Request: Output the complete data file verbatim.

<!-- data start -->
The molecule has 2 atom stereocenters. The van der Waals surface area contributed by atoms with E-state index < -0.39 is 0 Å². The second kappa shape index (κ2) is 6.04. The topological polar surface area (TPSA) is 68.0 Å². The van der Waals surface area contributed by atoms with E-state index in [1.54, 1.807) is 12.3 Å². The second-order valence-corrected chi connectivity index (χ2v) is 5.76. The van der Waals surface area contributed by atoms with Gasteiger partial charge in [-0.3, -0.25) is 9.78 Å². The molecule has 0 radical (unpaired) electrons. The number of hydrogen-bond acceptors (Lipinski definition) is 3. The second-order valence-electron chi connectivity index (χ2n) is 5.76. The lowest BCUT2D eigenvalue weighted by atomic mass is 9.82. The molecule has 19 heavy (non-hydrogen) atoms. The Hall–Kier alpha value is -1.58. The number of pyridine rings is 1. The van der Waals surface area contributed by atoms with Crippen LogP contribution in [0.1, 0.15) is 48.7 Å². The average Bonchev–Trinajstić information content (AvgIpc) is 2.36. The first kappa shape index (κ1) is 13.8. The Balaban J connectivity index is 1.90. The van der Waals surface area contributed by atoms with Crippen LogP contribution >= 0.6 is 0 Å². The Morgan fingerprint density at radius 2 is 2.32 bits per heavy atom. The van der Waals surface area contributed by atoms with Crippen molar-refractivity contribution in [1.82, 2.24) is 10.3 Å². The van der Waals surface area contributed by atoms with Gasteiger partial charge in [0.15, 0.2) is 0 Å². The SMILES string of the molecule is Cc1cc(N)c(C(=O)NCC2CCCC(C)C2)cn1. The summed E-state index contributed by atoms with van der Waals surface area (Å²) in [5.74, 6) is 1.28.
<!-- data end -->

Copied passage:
The molecule has 2 atom stereocenters. The van der Waals surface area contributed by atoms with E-state index < -0.39 is 0 Å². The second kappa shape index (κ2) is 6.04. The topological polar surface area (TPSA) is 68.0 Å². The van der Waals surface area contributed by atoms with E-state index in [1.54, 1.807) is 12.3 Å². The second-order valence-corrected chi connectivity index (χ2v) is 5.76. The van der Waals surface area contributed by atoms with Gasteiger partial charge in [-0.3, -0.25) is 9.78 Å². The molecule has 0 radical (unpaired) electrons. The number of hydrogen-bond acceptors (Lipinski definition) is 3. The second-order valence-electron chi connectivity index (χ2n) is 5.76. The lowest BCUT2D eigenvalue weighted by atomic mass is 9.82. The molecule has 19 heavy (non-hydrogen) atoms. The Hall–Kier alpha value is -1.58. The number of pyridine rings is 1. The van der Waals surface area contributed by atoms with Crippen LogP contribution in [0.1, 0.15) is 48.7 Å². The average Bonchev–Trinajstić information content (AvgIpc) is 2.36. The first kappa shape index (κ1) is 13.8. The Balaban J connectivity index is 1.90. The van der Waals surface area contributed by atoms with Crippen LogP contribution >= 0.6 is 0 Å². The Morgan fingerprint density at radius 2 is 2.32 bits per heavy atom. The van der Waals surface area contributed by atoms with Crippen molar-refractivity contribution in [1.82, 2.24) is 10.3 Å². The van der Waals surface area contributed by atoms with Gasteiger partial charge in [0.15, 0.2) is 0 Å². The SMILES string of the molecule is Cc1cc(N)c(C(=O)NCC2CCCC(C)C2)cn1. The summed E-state index contributed by atoms with van der Waals surface area (Å²) in [5.74, 6) is 1.28.